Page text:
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The recent paper Thermal Emission from the Uranian Ring System has been in the news recently. The introduction mentions:

The ε ring, the brightest and most massive of the narrow rings, was shown to maintain an appreciable eccentricity (e = 0.00794) and an azimuthally-varying width; the ring is five times wider and ∼2.5 times brighter in reflected sunlight at apoapsis than at periapsis (French et al. 19881; Karkoschka 2001a2). However, many fundamental parameters about the ring system remain unknown, including the filling factor, composition, thickness,

1French, R. G., Elliot, J. L., French, L. M., et al. 1988, Icarus, 73, 349, doi: 10.1016/0019-1035(88)90104-2

2Karkoschka, E. 2001a, Icarus, 151, 51, doi: 10.1006/icar.2001.6596

I've read in Wikipedia's Rings of Uranus that several rings are expected to be fairly young, and there may be interaction with some small moons, but I am surprised that the rings could maintain a significant eccentricity, and do not circularize or smear out due to collisions.

Question: What kind of dynamical effects can maintain Uranus' rings' eccentricities?

Uranus itself has a huge J2 and so any ring that isn't perfectly equatorial should have an eccentricity-dependent precession. The paper states that the apoapsis of the rings is five times wider than the periapsis, so there's definitely a population of different eccentricities and semi-major axes within the ε ring.

List of rings and their orbital parameters

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A relevant paper is Papaloizou & Melita (2004) "Structuring eccentric-narrow planetary rings" which starts off promisingly with the following:

The nature of the dynamical mechanism that maintains the apse alignment of narrow-eccentric planetary rings is one of the most interesting and challenging problems of Celestial Mechanics.

According to the leading model (Goldreich and Tremaine 1979) the self-gravity of the ring counter-acts the differential precession induced by the oblateness of the central planet. Using this hypothesis, a prediction of the total mass of the ring can be made, which, in general, is not in good agreement with the inferred mass of the observed eccentric rings in the Uranus system

It then goes on to describe subsequent refinements taking account of additional effects including particle interactions and perturbations that bring the predictions more in line. The approach described is given in the introduction:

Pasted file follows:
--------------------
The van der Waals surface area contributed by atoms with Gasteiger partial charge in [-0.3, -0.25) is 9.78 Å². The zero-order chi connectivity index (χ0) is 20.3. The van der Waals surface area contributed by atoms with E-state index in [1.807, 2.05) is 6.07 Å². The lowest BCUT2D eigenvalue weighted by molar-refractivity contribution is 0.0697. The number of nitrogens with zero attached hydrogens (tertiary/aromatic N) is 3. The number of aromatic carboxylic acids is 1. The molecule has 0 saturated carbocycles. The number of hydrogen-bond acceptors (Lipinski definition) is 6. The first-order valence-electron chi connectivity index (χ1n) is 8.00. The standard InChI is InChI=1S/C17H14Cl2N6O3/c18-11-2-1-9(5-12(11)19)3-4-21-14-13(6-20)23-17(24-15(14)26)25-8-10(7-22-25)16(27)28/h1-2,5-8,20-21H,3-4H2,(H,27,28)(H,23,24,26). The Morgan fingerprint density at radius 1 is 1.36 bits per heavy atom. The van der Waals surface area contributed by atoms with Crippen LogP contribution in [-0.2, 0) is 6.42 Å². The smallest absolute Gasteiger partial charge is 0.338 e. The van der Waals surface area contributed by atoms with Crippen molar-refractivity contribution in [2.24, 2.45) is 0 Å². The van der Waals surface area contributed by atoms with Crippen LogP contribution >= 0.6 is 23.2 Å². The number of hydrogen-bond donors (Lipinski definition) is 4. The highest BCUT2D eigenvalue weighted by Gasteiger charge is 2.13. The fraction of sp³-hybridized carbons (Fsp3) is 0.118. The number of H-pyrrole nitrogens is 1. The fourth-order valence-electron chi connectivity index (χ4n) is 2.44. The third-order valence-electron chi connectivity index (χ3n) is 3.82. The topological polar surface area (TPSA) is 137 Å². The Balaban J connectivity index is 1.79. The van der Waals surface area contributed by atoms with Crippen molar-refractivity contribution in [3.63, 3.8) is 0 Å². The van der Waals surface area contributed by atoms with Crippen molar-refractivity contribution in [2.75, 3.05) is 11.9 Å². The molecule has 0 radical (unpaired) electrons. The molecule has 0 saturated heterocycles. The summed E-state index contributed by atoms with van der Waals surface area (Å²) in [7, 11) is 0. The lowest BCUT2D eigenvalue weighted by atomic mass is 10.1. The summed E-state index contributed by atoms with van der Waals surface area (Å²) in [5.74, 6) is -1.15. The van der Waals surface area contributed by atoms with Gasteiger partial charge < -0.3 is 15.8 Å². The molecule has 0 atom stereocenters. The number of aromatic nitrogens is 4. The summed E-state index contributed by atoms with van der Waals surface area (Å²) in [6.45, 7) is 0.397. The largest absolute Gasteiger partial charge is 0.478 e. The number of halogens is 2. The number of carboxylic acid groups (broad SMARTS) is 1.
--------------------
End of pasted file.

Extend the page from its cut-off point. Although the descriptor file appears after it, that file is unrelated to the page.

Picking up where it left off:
In this work we build, from first principles, a simple general continuum or fluid like model of a narrow-eccentric ring. The eccentric pattern in the ring can be described as being generated by a normal mode of oscillation of wave-number m = 1 which may be considered to be a standing wave. Dissipation can be allowed to occur due to inter-particle collisions leading to a viscosity which would lead to damping of the mode. However, this global m = 1 mode can also be perturbed by neighboring-shepherd satellites which can inject energy and angular momentum through resonances. In this way losses due to particle collisions may be balanced. It is that process that is the focus of this paper. Other possible mechanisms, such as mode excitation through self-excitation through viscous overstability, that could arise with an appropriate dependence of viscosity on physical state variables (see Papaloizou and Lin 1988, Longaretti & Rappaport 1995), are beyond the scope of this paper and accordingly not investigated here.

The specific case of the ε-ring of Uranus is described in section 10.2, where the main satellite forcing considered is due to the 47:49 second-order mean-motion resonance between the ring and Cordelia.

The paper goes into quite a bit of mathematical detail on the various processes involved.

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  • $\begingroup$ "...47:49 second-order mean-motion resonance between the ring and Cordelia." Wow, this is a pretty elaborate theory! I understand that it's a potential explanation and not necessarily conclusive, but I get the idea that it's going to turn out to be something complicated one way or the other. Thanks! $\endgroup$ – uhoh Jun 23 at 0:57

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